“Section 51 (a) of the constitution says that “there shall be a senate president and deputy senate president who shall be elected by members of the house. Section 1 of the constitution clearly states that “this constitution is binding on all Nigerians and government agencies.
“It went further to say that any other law that contravenes the provision of the constitution is null and void. As a party that is supposed to be democratic and as a government that insists on allowing due process to prevail, this is strange. A candidate of APC normally emerges by one of three means, namely- consensus, indirect elections and direct primaries.
“As I said, such a decision was taken and we were not given the chance to ask questions. We were not allowed to make comments. The president made his remarks and after that, the national anthem was recited.
“Even the chosen candidate was not given the chance to thank us or say something about it. Those of us that have indicated interests were not consulted or given the chance to make any comments.
No to rubber stamp senate president-PDP
Some senators-elect from the main opposition Peoples Democratic Party (PDP) have envisaged that the 9th senate would be an appendage of the executive, if Senator Ahmed Lawan, who has been endorsed by the ruling All Progressives Congress (APC), becomes the senate president.
The senators-elect in separate interviews vowed to give block vote to any APC candidate who will not be seen as a “rubber stamp” of the executive and can protect the independence of the legislature.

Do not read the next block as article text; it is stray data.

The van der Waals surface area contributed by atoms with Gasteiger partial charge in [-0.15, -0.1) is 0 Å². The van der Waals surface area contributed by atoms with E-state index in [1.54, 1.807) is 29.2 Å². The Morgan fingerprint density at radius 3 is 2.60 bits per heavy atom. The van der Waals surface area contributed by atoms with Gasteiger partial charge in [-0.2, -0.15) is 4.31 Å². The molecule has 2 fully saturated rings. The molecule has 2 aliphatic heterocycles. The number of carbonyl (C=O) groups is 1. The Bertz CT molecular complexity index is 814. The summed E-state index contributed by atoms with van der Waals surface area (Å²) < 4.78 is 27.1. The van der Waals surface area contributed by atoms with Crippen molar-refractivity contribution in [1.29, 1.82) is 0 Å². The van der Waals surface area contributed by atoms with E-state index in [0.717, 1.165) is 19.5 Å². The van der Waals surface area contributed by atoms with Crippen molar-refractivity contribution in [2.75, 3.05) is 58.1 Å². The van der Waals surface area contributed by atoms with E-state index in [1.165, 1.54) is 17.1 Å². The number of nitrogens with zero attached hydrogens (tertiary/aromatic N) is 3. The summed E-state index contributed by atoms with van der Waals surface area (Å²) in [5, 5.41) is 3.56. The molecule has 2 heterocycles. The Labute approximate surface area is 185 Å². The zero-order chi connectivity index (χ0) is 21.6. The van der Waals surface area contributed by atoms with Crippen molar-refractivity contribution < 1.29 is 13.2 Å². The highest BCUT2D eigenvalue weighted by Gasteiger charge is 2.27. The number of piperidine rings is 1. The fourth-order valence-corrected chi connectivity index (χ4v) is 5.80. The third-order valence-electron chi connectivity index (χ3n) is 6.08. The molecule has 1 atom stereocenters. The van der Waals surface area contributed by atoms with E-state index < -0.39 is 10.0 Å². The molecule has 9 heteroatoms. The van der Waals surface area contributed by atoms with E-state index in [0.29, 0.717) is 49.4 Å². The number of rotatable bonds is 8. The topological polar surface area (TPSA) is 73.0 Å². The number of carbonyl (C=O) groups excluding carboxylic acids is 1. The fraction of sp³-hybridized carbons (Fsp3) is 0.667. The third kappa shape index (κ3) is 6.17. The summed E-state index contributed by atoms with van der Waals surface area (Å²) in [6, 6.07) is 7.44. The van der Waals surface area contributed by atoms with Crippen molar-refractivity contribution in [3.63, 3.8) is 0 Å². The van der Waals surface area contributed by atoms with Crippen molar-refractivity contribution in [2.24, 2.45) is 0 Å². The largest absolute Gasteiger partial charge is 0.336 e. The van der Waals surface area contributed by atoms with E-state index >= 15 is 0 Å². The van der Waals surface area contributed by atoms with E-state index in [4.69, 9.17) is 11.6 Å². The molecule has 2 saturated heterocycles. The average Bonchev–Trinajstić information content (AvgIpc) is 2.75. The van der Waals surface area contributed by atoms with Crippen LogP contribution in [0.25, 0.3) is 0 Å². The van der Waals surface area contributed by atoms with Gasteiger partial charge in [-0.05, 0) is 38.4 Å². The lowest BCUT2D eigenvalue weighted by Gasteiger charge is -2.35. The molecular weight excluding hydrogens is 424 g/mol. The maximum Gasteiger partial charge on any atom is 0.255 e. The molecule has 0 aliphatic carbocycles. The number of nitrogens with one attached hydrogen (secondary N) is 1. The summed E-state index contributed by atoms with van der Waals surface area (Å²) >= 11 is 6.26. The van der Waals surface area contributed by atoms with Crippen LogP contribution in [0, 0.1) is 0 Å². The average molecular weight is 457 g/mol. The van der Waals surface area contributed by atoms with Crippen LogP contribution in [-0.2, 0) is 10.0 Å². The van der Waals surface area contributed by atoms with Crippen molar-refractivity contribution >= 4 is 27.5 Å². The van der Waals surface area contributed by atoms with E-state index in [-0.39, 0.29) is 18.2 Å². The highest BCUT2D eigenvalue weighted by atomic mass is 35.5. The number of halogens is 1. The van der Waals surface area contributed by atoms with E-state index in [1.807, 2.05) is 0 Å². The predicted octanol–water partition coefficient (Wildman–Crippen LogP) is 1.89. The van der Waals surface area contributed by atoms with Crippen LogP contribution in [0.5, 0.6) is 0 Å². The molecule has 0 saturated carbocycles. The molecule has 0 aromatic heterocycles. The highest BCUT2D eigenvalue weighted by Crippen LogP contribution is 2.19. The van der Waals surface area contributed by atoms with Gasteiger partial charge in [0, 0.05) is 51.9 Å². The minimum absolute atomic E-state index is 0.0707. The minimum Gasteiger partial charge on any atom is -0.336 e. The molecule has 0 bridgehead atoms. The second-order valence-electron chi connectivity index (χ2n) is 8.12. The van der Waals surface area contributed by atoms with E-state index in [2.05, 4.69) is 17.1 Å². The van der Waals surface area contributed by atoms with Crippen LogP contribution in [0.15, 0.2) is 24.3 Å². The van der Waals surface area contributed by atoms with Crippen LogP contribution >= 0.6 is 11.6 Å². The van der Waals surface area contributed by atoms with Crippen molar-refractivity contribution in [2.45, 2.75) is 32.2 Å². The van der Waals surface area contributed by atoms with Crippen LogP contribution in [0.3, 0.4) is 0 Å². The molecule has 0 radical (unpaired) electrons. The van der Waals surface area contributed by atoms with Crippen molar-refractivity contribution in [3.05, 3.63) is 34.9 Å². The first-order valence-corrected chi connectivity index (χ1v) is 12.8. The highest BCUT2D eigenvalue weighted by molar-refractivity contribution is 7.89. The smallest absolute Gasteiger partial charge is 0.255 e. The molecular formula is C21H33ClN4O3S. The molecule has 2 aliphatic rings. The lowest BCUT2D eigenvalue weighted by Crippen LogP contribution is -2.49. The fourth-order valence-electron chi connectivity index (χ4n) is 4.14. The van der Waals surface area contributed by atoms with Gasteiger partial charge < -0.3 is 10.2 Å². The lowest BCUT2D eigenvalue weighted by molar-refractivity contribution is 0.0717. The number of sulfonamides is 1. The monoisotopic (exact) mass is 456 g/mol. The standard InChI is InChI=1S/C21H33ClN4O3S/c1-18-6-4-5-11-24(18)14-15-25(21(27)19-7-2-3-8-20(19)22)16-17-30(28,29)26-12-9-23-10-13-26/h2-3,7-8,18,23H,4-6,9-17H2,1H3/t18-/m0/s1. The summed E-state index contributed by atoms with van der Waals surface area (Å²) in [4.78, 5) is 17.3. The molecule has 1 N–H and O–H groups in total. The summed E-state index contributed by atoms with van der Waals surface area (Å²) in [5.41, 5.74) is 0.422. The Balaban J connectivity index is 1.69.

The PDP senators-elect believed the endorsement of Lawan by the APC national chairman would easily compromise the independence of the legislature. However, they were silent on their preferred candidate for the senate president seat, even though Senator Danjuma Goje and former Senate Leader, Ali Ndume are in the race.
A senator-elect from the North-central who pleaded anonymity posited: “I have been a member in the House of Representatives before and I know what independence of the legislature means.
“Should our leaders be made outside? Should some people sit somewhere and decide our leadership?”
“As opposition, we will take decision on our own which aligns with the interest of Nigerians and which would further grow our democracy.”
Former governor of Benue state, Gabriel Suswam, had last week expressed similar concern, pointing out that the ruling All Progressives Congress might be in for another shocker.
APC agrees counter endorsement